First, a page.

Silhouette wrote:Thank you for asking the first not-profoundly-stupid question in this thread for far too long.

I appreciate the kind words. So now if I were to say "You're all wet," or, "You have no idea what you're talking about," I'd feel guilty. So I'll just point out a few things. I could write a lengthy post but I'll keep this mercifully short and just list some bullet iitems.

* The mathematical real numbers \(\mathbb R\) are not anything remotely like the floating point numbers as described by IEEE-754. Yes I know what that is and they are not the real numbers. You seem to have studied computers and not math. Everything you say about computer arithmetic may be true, but totally irrelevant. The question was not, "Can computer multiplication be reduced to addition?" That's completely different question to whether real number multiplication can be so reduced.

* Likewise your off-topic remarks about engineering math, and all practical operations involving real numbers being reducible to rationals. Of course that's true, but equally irrelevant. We're talking about the mathematical real numbers. You know, the ones that require infinitely much information to represent.

* To take you entirely out of the realm of computers, how do I multiply two noncomputable real numbers? Those are the numbers that can not be approximated by a program or a Turing machine. Most reals are noncomputable, as you can see from noting that there are uncountably many reals but only countably many Turing machines. How do you reduce the multiplication of two noncomputable reals to "repeated addition?" The idea is absurd on its face. You could not reduce a noncomputable real to a rational approximation with any finite amount of computing power or memory no matter how large, if your approximation is required to be computable.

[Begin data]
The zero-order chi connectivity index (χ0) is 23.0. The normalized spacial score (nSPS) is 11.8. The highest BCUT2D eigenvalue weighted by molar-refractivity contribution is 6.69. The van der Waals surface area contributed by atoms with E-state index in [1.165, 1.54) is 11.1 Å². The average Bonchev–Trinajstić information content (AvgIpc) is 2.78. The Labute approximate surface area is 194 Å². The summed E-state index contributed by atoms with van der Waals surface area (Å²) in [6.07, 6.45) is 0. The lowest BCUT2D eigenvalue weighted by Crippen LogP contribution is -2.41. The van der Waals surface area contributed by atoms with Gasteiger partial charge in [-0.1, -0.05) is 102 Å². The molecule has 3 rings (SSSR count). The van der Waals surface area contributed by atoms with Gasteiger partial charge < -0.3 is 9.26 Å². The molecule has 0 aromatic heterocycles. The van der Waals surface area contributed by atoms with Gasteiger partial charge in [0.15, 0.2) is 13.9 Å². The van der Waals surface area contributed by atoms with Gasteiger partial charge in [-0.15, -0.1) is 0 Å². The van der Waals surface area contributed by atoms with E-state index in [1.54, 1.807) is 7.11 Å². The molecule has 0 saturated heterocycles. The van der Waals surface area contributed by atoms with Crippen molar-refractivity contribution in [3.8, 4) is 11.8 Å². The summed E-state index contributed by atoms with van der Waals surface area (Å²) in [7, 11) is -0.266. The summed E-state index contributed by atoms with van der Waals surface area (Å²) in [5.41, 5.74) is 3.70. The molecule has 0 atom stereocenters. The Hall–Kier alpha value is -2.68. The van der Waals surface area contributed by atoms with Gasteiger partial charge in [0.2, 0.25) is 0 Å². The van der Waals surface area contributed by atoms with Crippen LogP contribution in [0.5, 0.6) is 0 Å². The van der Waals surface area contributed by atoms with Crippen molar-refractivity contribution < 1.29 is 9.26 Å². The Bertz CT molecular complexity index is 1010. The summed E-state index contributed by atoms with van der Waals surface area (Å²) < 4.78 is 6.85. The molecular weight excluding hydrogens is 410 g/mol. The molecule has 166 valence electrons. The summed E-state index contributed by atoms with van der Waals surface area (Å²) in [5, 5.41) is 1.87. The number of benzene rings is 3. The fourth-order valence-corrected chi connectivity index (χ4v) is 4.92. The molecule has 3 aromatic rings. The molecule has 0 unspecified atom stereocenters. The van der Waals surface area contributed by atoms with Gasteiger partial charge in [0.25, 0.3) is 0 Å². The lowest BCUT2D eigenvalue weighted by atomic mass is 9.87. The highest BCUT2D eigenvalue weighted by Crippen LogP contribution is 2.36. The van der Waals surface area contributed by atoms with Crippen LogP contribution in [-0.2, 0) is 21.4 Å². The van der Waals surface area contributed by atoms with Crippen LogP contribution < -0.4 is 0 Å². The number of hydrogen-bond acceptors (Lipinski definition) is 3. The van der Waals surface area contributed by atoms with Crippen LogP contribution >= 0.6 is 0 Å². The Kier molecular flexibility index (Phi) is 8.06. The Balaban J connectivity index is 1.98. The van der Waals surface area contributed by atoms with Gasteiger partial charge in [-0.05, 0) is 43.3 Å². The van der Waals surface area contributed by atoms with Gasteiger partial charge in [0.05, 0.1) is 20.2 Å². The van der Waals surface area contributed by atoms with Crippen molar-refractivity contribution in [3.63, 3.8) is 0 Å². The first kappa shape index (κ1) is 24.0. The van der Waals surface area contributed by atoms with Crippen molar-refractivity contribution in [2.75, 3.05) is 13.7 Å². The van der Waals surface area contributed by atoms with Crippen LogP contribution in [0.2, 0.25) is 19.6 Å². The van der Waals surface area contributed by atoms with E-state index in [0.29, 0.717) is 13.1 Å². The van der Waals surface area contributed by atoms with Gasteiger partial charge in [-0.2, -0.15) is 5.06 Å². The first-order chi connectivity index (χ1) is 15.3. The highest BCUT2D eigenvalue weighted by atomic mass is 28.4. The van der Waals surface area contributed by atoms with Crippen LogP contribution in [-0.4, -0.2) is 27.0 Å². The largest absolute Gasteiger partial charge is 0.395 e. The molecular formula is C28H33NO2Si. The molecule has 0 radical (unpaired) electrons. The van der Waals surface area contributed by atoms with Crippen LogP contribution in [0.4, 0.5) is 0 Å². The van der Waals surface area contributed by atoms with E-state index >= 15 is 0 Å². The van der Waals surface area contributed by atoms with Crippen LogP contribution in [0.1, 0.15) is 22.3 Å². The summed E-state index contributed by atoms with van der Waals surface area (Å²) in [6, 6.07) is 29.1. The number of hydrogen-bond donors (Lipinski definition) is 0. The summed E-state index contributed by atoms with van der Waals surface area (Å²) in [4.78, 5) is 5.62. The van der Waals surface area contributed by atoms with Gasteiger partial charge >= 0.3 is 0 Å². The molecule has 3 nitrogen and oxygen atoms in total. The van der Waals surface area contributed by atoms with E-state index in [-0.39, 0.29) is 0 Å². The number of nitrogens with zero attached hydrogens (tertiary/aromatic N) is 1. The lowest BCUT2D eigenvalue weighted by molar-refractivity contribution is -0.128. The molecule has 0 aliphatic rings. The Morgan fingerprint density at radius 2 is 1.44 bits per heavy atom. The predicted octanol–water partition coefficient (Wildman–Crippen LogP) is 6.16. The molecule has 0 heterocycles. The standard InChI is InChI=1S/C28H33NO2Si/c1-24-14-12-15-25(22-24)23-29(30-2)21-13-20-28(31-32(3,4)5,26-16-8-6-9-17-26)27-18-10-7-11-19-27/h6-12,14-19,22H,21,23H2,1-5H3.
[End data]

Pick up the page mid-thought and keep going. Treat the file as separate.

* Your handwaving about "algebra" is nonsense. Yes I'm mindful that you said something nice to me. I regret not being able to respond in kind other than to note that you know a lot about computers and engineering math but sadly nothing about math. Your remarks in this area were vague. What do you mean that "algebra" shows that multiplication is reducible to repeated addition? On the contrary. In algebra, multiplication is a map from pairs of real numbers to real numbers, satisfying the usual field axioms. There's nothing in the field axioms about multiplication being repeated addition.

* Likewise your handwaving that " "i" is just another kind of

anomaly like irrational numbers ..." Please friend, I really appreciate that you complimented me. I'm going to hate myself in the morning for being so churlish as to say this, but you just embarrassed yourself.

It's ok that you studied computers and engineering instead of math. But be humble about what you don't know.

If you'd like me to expand on anything I said, please ask. Like I said I could have written a lot more.

One more point. Here is what you meant to say, if you'd studied math: "Well we can define multiplication as repeated addition in Peano arithmetic; then we can lift multiplication to rationals using the standard field of quotients construction; and then we can lift multiplication to the reals by taking limits of Dedekind cuts of rationals; and in this way, although real number multiplication is NOT in any meaningful sense repeated addition, we can indeed find multiplication defined as repeated addition a long way back in the chain of the construction of the real numbers." If you said that, it would be the right answer. I'll leave the definition of multiplication of complex numbers to you.

Another simple way out would have been to say that we can view multiplication as repeated addition for natural numbers but not for rationals, reals, or complex numbers. That would be sensible. But your changing the subject to computers was wrong, because floats are not real numbers. Maybe they just don't tell the CS students that. But you should realize, there's a LOT they don't tell the CS students about math. They run you through "Discrete math" and consider your mathematical education done. It's a crime.

Ok now I feel terrible. You shouldn't have been so nice to me!!